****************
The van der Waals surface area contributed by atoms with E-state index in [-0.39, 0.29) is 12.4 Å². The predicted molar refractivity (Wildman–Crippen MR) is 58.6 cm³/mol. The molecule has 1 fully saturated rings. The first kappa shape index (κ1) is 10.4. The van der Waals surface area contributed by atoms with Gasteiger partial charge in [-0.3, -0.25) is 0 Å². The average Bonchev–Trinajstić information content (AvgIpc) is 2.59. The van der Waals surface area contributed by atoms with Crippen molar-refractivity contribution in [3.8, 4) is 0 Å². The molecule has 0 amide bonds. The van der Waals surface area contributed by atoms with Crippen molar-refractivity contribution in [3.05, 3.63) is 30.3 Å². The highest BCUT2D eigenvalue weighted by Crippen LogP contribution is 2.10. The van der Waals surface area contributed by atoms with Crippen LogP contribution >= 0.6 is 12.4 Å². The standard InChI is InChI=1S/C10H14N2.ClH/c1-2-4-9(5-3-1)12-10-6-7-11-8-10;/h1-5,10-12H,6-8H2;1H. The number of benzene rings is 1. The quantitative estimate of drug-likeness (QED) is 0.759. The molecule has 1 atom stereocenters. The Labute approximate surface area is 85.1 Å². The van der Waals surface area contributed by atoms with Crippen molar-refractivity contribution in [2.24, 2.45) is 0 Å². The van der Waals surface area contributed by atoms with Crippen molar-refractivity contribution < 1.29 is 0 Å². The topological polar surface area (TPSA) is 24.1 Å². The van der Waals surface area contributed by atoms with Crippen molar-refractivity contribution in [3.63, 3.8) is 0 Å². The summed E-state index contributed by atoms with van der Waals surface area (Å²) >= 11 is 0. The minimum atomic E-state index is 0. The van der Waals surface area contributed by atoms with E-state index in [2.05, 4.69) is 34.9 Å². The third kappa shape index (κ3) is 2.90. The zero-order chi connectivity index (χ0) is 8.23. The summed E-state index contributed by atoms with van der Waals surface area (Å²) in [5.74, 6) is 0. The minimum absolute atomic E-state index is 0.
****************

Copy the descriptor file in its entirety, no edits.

The van der Waals surface area contributed by atoms with E-state index in [-0.39, 0.29) is 12.4 Å². The predicted molar refractivity (Wildman–Crippen MR) is 58.6 cm³/mol. The molecule has 1 fully saturated rings. The first kappa shape index (κ1) is 10.4. The van der Waals surface area contributed by atoms with Gasteiger partial charge in [-0.3, -0.25) is 0 Å². The average Bonchev–Trinajstić information content (AvgIpc) is 2.59. The van der Waals surface area contributed by atoms with Crippen molar-refractivity contribution in [3.8, 4) is 0 Å². The molecule has 0 amide bonds. The van der Waals surface area contributed by atoms with Crippen molar-refractivity contribution in [3.05, 3.63) is 30.3 Å². The highest BCUT2D eigenvalue weighted by Crippen LogP contribution is 2.10. The van der Waals surface area contributed by atoms with Crippen LogP contribution >= 0.6 is 12.4 Å². The standard InChI is InChI=1S/C10H14N2.ClH/c1-2-4-9(5-3-1)12-10-6-7-11-8-10;/h1-5,10-12H,6-8H2;1H. The number of benzene rings is 1. The quantitative estimate of drug-likeness (QED) is 0.759. The molecule has 1 atom stereocenters. The Labute approximate surface area is 85.1 Å². The van der Waals surface area contributed by atoms with Crippen molar-refractivity contribution in [2.24, 2.45) is 0 Å². The van der Waals surface area contributed by atoms with Crippen molar-refractivity contribution < 1.29 is 0 Å². The topological polar surface area (TPSA) is 24.1 Å². The van der Waals surface area contributed by atoms with Crippen molar-refractivity contribution in [3.63, 3.8) is 0 Å². The summed E-state index contributed by atoms with van der Waals surface area (Å²) >= 11 is 0. The minimum atomic E-state index is 0. The van der Waals surface area contributed by atoms with E-state index in [2.05, 4.69) is 34.9 Å². The third kappa shape index (κ3) is 2.90. The zero-order chi connectivity index (χ0) is 8.23. The summed E-state index contributed by atoms with van der Waals surface area (Å²) in [5.74, 6) is 0. The minimum absolute atomic E-state index is 0.